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The European Cloud Initiative: A silver lining for data sharing?

The European Commission has published proposals for a new cloud initiative – part of a package of measures designed to enhance the EU’s position in the global, data-driven economy

The European Commission (EC) launched the digital single market strategy (DSMS) in 2015, with the aim of opening up digital opportunities for businesses across the European Union (EU).

The DSMS is a response to the significant increase in the amount and variety of data being produced, and seeks to maximise the growth potential of the digital economy in the EU and encourage innovation in digital goods and services.

The European Cloud Initiative forms part of the DSMS and focuses on developing a European cloud service (essentially providing the delivery of hosted services over the internet) to share research results and knowledge within the scientific community (the European Open Science Cloud).

Issues with the use of data

The commission has identified five issues stopping the European research community from tapping into the full potential of data usage. They are:

  • Lack of awareness of the benefits of data sharing;
  • Inadequate interoperability of computer systems within the scientific community;
  • The inefficient use of computer storage space;
  • The absence of a fit-for-purpose computing infrastructure to process data;
  • The requirement that the use and re-use of personal data is adequately protected.

The initiative has proposed the following measures to deal with the issues identified.

Establishing the European Open Science Cloud

The European Open Science Cloud (EOSC) would offer 1.7 million researchers and 70 million professionals in science and technology cloud-based services, for the storage, analysis and re-use of research data within the EU.

It would also be available for education and training purposes, primarily for higher education institutions.

In particular, the EOSC would make all data produced by the EU Framework Programme for Research and Innovation, the Horizon 2020 Programme, open by default.

To improve the interoperability of systems, it would also create a fit-for-purpose governance structure across the EU and provide specifications for data sharing across disciplines and infrastructures.

The initiative states that privacy and data protection would be based on recognised standards and guaranteed by design of the EOSC.

Suggested methods to ensure compliance of the proposal with data protection law include irreversible anonymisation of sensitive data before integration with other sources and establishing “personal data” spaces within the cloud.

The EC aims to connect priority European research infrastructures to the EOSC by 2017.

Implementing a European Data Infrastructure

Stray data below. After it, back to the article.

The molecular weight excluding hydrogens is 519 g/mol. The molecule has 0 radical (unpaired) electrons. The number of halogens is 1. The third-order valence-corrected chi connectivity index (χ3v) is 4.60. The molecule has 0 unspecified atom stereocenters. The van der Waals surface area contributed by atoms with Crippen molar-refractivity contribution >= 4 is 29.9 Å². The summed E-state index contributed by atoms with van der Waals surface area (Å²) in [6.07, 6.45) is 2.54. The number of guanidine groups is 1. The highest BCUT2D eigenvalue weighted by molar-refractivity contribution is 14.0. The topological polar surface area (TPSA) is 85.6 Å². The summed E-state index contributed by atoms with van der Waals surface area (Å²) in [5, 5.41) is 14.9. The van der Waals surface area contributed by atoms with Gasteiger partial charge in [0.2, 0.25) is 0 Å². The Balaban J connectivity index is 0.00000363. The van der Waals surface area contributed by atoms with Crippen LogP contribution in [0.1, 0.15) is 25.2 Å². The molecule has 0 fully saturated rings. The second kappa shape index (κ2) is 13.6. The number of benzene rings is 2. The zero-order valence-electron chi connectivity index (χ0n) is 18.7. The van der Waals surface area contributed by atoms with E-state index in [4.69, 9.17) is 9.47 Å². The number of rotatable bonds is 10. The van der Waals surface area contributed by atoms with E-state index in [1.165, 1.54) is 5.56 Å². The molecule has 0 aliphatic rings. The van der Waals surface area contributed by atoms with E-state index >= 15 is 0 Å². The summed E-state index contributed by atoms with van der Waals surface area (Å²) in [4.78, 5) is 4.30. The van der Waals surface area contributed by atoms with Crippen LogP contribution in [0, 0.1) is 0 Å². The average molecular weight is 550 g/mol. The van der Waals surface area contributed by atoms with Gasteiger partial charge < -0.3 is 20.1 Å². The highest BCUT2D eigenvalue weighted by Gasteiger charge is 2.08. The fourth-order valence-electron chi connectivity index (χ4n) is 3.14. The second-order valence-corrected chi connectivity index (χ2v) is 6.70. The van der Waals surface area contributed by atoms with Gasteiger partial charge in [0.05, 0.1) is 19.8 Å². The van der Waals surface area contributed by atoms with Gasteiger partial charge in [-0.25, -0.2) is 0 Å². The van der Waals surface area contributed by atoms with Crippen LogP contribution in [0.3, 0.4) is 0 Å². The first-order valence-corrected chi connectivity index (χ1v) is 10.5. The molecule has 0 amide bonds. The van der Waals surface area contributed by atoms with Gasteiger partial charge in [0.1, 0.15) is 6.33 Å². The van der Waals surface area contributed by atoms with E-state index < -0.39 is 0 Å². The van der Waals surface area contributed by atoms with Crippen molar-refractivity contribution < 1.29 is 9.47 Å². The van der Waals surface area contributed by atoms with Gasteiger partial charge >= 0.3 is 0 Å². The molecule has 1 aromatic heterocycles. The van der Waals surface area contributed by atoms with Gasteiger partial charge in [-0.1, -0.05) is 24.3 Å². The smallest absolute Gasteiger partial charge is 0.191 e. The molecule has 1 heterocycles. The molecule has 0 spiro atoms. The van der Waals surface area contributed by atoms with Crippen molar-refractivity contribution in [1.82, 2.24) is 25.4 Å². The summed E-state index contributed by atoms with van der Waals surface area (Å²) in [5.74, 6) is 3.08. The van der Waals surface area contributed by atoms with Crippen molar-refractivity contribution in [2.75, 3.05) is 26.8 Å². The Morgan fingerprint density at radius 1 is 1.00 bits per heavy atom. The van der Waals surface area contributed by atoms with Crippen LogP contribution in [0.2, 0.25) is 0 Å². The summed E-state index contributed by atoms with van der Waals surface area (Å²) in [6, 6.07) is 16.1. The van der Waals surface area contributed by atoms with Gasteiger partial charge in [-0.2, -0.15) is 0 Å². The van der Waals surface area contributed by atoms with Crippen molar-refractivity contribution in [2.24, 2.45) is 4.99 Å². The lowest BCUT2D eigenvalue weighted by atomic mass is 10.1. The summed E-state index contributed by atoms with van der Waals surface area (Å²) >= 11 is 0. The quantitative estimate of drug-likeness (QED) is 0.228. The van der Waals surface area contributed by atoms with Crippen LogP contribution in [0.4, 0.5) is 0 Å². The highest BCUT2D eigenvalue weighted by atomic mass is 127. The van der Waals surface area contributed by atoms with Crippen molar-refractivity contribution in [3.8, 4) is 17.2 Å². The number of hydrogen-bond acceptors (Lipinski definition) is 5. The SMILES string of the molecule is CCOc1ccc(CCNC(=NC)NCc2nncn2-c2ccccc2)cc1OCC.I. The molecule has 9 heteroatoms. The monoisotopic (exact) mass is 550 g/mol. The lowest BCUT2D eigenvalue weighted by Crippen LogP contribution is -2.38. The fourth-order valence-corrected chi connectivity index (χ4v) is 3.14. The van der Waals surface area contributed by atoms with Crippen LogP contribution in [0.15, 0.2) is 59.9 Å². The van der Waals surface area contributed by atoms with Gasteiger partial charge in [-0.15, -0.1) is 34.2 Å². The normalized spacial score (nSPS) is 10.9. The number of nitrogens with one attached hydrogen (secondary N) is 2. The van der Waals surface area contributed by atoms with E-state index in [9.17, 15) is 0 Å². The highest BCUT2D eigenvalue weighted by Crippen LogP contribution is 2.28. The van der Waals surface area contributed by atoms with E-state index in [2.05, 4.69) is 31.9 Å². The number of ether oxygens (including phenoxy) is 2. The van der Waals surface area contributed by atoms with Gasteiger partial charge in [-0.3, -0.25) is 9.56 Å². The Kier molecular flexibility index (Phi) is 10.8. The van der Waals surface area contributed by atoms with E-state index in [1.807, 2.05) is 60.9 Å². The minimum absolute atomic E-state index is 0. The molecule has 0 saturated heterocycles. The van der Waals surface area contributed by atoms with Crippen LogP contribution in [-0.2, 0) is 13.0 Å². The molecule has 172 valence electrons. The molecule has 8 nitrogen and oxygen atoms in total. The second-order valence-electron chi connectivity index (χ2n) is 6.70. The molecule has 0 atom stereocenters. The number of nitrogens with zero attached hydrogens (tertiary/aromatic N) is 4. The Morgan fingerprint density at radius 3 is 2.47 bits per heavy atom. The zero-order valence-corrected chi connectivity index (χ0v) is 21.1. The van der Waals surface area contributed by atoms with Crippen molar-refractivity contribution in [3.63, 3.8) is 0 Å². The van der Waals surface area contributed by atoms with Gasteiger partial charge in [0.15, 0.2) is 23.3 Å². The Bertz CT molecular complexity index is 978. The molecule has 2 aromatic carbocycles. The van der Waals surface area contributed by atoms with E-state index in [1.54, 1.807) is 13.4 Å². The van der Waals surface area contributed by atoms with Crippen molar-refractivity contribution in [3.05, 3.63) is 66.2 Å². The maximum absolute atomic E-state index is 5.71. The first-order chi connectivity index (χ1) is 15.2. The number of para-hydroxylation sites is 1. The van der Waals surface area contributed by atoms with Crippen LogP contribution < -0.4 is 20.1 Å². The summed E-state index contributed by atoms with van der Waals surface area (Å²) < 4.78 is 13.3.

The European Data Infrastructure (EDI) will provide a high-performance computing (HPC) framework with the capability to support the EOSC.

These supercomputers will connect to mid-range EU national computing centres and to software infrastructure to offer what is basically supercomputing-as-a-service across the EU. The framework will be developed from 2016 to 2020.

The EDI would also be accompanied by a large-scale initiative to develop supercomputing through quantum technology, to begin by the end of 2017.

Extending measures to the public

Over time, the EOSC and the EDI will be extended to the public sector and industry. Suggested uses of the proposals include piloting so-called e-government schemes.

The EC acknowledges the production of more data will present challenges in terms of compliance with data protection law.

It suggests that data transfers will be dealt with through a certification scheme, whereby binding and enforceable commitments must be made by the transferor to apply the appropriate safeguards to the transferred data, in line with the new General Data Protection Regulation (GDPR).

The aim is to widen access to the EOSC and EDI to the public sector by 2020.

The initiative is likely to be welcomed by the scientific community and the wider technology industry. It acknowledges and supports the significant role of cloud computing in the next chapter of the EU’s digital revolution.

The EC acknowledges, however, that the generation of more data will present challenges in terms of compliance with data protection law.

Given the nature of cloud computing and the ease with which data can be transferred from one party to another, it is clear that the issues of privacy and data protection will be of paramount importance, particularly against the background of a moving regulatory landscape with the forthcoming GDPR.


Ian Stevens and Alan Nelson are partners at CMS Cameron McKenna.

 

This was last published in May 2016

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